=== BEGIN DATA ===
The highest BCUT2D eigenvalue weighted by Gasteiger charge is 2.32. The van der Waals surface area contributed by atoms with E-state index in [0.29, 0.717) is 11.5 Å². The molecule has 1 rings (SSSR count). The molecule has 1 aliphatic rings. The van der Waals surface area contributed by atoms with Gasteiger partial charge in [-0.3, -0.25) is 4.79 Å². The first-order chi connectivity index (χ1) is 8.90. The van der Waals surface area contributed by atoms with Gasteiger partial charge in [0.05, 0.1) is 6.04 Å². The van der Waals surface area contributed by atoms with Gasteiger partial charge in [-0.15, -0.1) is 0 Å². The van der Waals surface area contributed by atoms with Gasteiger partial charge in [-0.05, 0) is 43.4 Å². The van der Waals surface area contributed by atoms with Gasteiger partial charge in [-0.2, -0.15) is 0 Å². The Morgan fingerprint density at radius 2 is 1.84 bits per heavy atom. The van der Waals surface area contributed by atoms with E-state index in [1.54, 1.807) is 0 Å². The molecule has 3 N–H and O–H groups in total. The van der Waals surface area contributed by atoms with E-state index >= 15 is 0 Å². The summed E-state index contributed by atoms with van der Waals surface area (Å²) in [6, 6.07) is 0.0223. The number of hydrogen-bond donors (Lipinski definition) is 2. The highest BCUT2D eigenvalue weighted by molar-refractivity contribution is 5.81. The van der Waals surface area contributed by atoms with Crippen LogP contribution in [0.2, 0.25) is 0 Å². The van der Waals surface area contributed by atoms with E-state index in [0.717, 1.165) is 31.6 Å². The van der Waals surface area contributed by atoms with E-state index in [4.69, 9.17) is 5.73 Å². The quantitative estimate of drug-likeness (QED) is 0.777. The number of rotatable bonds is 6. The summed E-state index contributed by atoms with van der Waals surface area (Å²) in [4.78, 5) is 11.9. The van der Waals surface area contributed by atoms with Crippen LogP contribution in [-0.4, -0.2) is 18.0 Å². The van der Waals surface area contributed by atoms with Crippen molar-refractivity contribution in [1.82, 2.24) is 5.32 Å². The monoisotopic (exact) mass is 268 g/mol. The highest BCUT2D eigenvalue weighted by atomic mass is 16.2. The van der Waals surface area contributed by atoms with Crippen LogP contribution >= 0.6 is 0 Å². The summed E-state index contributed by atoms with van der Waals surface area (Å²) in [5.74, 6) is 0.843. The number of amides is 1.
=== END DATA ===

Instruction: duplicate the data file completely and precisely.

The highest BCUT2D eigenvalue weighted by Gasteiger charge is 2.32. The van der Waals surface area contributed by atoms with E-state index in [0.29, 0.717) is 11.5 Å². The molecule has 1 rings (SSSR count). The molecule has 1 aliphatic rings. The van der Waals surface area contributed by atoms with Gasteiger partial charge in [-0.3, -0.25) is 4.79 Å². The first-order chi connectivity index (χ1) is 8.90. The van der Waals surface area contributed by atoms with Gasteiger partial charge in [0.05, 0.1) is 6.04 Å². The van der Waals surface area contributed by atoms with Gasteiger partial charge in [-0.15, -0.1) is 0 Å². The van der Waals surface area contributed by atoms with Gasteiger partial charge in [-0.05, 0) is 43.4 Å². The van der Waals surface area contributed by atoms with Gasteiger partial charge in [-0.2, -0.15) is 0 Å². The Morgan fingerprint density at radius 2 is 1.84 bits per heavy atom. The van der Waals surface area contributed by atoms with E-state index in [1.54, 1.807) is 0 Å². The molecule has 3 N–H and O–H groups in total. The van der Waals surface area contributed by atoms with E-state index >= 15 is 0 Å². The summed E-state index contributed by atoms with van der Waals surface area (Å²) in [6, 6.07) is 0.0223. The number of hydrogen-bond donors (Lipinski definition) is 2. The highest BCUT2D eigenvalue weighted by molar-refractivity contribution is 5.81. The van der Waals surface area contributed by atoms with Crippen LogP contribution in [0.2, 0.25) is 0 Å². The van der Waals surface area contributed by atoms with E-state index in [0.717, 1.165) is 31.6 Å². The van der Waals surface area contributed by atoms with E-state index in [4.69, 9.17) is 5.73 Å². The quantitative estimate of drug-likeness (QED) is 0.777. The number of rotatable bonds is 6. The summed E-state index contributed by atoms with van der Waals surface area (Å²) in [4.78, 5) is 11.9. The van der Waals surface area contributed by atoms with Crippen LogP contribution in [-0.4, -0.2) is 18.0 Å². The van der Waals surface area contributed by atoms with Crippen molar-refractivity contribution in [1.82, 2.24) is 5.32 Å². The monoisotopic (exact) mass is 268 g/mol. The highest BCUT2D eigenvalue weighted by atomic mass is 16.2. The van der Waals surface area contributed by atoms with Crippen LogP contribution >= 0.6 is 0 Å². The summed E-state index contributed by atoms with van der Waals surface area (Å²) in [5.74, 6) is 0.843. The number of amides is 1.